Registering openSUSE clients with Windows DNS

Inside a Windows domain network, are there any configuration steps that need to be performed on an openSUSE 11.2 client machine to get it to register the openSUSE hostname with the Windows DNS server so that other machines can connect to them by name rather than IP address?

We use a Windows server for DNS and DHCP. It is also a Domain controller.

Let us hope that even a DNS server running on a MS system keeps to the DNS standards. When yes, the are no special things done by the client. service.

It depends of course on the configuration of the DNS server what features it supports, but the client can not do very much about this.

Well, it’s got me stumped right now - the Windows server’s DHCP hands out an IP to the client, but it doesn’t register the client’s hostname in its DNS tables. So we have to use hosts files on the other machines to “see” an openSUSE box.

Yep, “it just works”. :wink:


this may help:

On your windows server open the dhcp program. Open the properties of the server listed as your dhcp server. Then go to “dns” and check the last box (linux clients connect with samba, which acts like win nt 4.0 to a domain).

on the client I would suggest using the traditional netwerkconfig, there are problems with networkmanager sending the hostname (at least last time I’ve tried).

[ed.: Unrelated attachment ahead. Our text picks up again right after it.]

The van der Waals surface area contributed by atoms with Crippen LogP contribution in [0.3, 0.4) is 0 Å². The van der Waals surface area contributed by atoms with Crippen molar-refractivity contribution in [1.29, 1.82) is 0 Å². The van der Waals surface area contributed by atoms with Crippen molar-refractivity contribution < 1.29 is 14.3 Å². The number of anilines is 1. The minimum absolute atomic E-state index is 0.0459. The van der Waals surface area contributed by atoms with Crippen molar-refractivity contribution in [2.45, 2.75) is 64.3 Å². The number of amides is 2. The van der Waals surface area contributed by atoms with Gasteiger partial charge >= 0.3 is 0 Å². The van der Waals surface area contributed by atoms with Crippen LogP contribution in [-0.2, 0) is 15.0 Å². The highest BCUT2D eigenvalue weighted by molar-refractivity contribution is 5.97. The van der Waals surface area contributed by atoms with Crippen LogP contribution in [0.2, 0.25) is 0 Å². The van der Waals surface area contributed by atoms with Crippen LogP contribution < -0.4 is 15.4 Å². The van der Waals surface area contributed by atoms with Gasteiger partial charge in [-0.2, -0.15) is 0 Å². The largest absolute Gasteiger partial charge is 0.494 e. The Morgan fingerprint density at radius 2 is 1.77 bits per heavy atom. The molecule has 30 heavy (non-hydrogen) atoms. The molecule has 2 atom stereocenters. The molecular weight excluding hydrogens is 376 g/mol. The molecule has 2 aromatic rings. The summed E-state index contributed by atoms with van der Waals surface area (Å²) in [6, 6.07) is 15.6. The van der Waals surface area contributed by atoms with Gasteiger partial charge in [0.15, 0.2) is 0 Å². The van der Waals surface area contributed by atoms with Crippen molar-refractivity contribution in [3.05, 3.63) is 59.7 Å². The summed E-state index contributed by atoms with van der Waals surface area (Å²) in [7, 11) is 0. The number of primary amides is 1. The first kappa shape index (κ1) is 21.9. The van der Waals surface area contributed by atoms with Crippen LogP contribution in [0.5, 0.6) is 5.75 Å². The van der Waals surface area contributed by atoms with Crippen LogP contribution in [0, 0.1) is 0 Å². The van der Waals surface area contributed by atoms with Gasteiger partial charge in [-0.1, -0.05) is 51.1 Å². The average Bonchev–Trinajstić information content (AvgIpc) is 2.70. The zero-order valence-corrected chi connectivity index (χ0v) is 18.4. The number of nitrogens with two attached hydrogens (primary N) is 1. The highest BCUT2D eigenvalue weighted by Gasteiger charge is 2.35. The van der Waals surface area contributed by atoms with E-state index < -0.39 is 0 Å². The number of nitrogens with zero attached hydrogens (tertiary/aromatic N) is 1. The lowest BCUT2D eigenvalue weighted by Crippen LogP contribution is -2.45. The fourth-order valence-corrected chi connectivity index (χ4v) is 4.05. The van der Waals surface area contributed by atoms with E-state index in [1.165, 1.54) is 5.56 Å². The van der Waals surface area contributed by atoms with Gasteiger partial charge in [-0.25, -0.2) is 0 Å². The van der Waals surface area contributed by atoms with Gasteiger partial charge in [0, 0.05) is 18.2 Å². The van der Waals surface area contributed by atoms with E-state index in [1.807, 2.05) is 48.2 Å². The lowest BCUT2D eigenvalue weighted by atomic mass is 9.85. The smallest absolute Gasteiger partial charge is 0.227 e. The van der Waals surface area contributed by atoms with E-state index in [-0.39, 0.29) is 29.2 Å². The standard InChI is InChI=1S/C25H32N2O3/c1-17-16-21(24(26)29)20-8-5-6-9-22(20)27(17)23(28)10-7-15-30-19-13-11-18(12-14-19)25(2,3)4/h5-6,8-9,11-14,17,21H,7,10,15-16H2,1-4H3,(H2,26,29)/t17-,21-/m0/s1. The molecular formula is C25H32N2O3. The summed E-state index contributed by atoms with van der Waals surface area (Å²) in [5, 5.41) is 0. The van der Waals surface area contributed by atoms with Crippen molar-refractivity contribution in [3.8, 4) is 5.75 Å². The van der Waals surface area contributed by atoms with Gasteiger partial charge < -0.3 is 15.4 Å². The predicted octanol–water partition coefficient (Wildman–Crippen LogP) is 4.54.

Interesting - that could be it, since most of your client machines are laptops and they use NetworkManager.


first of all I would connect another PC via a hub (!). The hub should be connected to the Suse-PC which cannot be registered, the other PC and the switch which leads to the domain controller. After that launch on that PC wireshark (or any other sniffer you like) and analyze the traffic. So you can find out if it is a problem with Suse (doesn’t send the host name) or with the windows server (doesn’t accept the host name).

If the host name is not accepted by the windows server you have to check your server policies (wrong forum :wink: ). If the client doesn’t send the host name and the network manager could be a problem I would give an alternative network manager a shot.

An interesting problem. Please post the solution. :slight_smile:



I’ll see if we can get that staged. I guess I’ll have to search the attic for a hub :slight_smile:

If the client doesn’t send the host name and the network manager could be a problem I would give an alternative network manager a shot.

I did not know there were such things as “alternative network manager”… I am not tied to KNetworkmanager when on KDE?

Go to YaST and then Networksettings. On the first tab, you can choose between traditional and networkmanager. Change it to traditional. Then in the second tab, configure your networkcard with dhcp. On the third tab you can set your hostname and your dns servers.

It is possible that on the windows side you have to define a dedicated user account to make synchronizations between the dhcp and dns server (I’m not sure, it’s been a while).